Faith of our foreigners

I’m preaching a three-part series looking at the symbolic meanings of the traditional colors of Mardi Gras and posting the blog versions. Click here for purple.

Stephen F. Austin. Darrell K. Royal. “Kinky” Friedman. George W. Bush. Troy Aikman.

What do these famous individuals all have in common? If you said they’re all famous for contributions to Texas history, you’d be right. Yet despite their fame in the Lone Star State, none of them were born in Texas. This story holds true for many other famous “Texans.” That’s how I knew I had a shot in Texas as an Alabamian; perhaps I was born with an advantage if some of the biggest contributors weren’t actually born here, either. Again and again “outsiders” have come to Texas and made a undeniable impact.

5db84bd5-6670-4fe1-8f13-e52cce582e6cThis week my sermon series on the colors of Mardi Gras brings me to green, representing faith. Matthew 8  tells us simultaneously one of the most encouraging and most unsettling stories of faith found in Scripture. As he enters Capernaum Jesus encounters a centurion who asks that his paralyzed servant be healed. When Jesus offers to go to the centurion’s home to heal the servant, the centurion answers with a stunning confession of faith: “Lord, I do not deserve to have you come under my roof. But just say the word, and my servant will be healed.”

While possibly encouraging to some of his listeners, Jesus surely shook everyone within earshot to their core by answering, “Truly I tell you, I have not found anyone in Israel with such great faith.” Pay attention to the details here, folks. Some present may have been encouraged but all were shaken because this was the last thing anyone expected. Jesus, a Jewish teacher followed by Jews, places the crown of faith on a centurion. The supplicant here is an outsider as a Gentile, but much more of an outsider than a non-Texan who becomes a famous Texan. He’s a centurion, loyal to Rome and the face of that which oppresses the Jewish nation. Furthermore, some scholars have looked to the original Greek to posit that there was a pederastic (adult male to adolescent male) sexual relationship between them. While I can’t see enough evidence for such a definitive claim, we’re kidding ourselves if we think the crowd didn’t have such an offense to Jewish morals on their mind given its frequent occurrence among Roman authority figures. With all of this background, Jesus still says what he does about the man’s faith. But he doesn’t stop there, in essence declaring that many like this man will be welcomed into the Kingdom of Heaven while many who are “from here” and “belong here” will be excluded.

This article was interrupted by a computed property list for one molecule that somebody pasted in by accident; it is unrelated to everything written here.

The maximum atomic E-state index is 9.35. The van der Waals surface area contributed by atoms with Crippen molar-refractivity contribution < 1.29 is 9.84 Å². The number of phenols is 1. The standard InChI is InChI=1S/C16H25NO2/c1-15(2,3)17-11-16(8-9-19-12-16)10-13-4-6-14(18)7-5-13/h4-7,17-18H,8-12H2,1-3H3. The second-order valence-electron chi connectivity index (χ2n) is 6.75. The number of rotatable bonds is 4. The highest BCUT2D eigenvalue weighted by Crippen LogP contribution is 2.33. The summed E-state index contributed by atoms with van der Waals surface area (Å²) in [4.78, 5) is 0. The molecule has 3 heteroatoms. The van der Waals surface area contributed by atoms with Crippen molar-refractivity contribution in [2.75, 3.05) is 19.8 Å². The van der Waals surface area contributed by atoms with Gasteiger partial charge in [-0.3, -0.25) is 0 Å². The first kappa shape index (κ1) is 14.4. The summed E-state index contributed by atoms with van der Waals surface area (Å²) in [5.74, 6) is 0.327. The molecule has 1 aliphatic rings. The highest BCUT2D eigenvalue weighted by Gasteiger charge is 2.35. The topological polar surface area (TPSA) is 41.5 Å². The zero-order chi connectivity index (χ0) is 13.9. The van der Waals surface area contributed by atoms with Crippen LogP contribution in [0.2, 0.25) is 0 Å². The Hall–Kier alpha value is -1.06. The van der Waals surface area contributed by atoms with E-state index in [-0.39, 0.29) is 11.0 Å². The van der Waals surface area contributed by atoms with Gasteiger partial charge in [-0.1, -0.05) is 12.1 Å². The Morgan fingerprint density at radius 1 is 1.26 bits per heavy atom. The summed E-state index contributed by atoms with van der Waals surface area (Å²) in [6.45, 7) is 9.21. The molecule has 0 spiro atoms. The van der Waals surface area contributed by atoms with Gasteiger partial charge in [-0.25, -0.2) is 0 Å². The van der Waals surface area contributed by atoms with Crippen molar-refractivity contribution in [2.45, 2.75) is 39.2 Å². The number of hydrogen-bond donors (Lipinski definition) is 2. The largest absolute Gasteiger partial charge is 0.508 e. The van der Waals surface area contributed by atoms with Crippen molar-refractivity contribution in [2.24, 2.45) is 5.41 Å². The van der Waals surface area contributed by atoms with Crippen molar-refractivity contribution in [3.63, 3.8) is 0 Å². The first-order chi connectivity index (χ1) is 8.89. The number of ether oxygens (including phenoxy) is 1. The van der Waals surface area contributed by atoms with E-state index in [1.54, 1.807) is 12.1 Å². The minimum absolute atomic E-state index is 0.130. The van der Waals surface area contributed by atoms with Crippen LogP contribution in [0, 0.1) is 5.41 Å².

This story is indicative of how God works on the whole. Faith in Jesus comes from unexpected places to tell us unexpected things. Simply put, if we’re going to follow the Jesus who recognized the centurion’s faith we’re going to have to be okay with being uncomfortable at times. In fact, if your faith never shakes you to your core, I’m positive you aren’t always following Jesus because our cores need shaking. Like the centurion, we are all born as outsiders to the Kingdom. It’s far too easy to let feelings of what might be called spiritual nativism take hold now that we’ve been welcomed in. This is exacerbated for those of us who grew up in Christian homes or a nation which some have declared to be “Christian” in origin. If we allow ourselves to fall into thinking faith can only be recognized in people “from here” and should only tell us things we already know, we may miss out on experiencing and learning from the kind of faith that catches Jesus’ attention.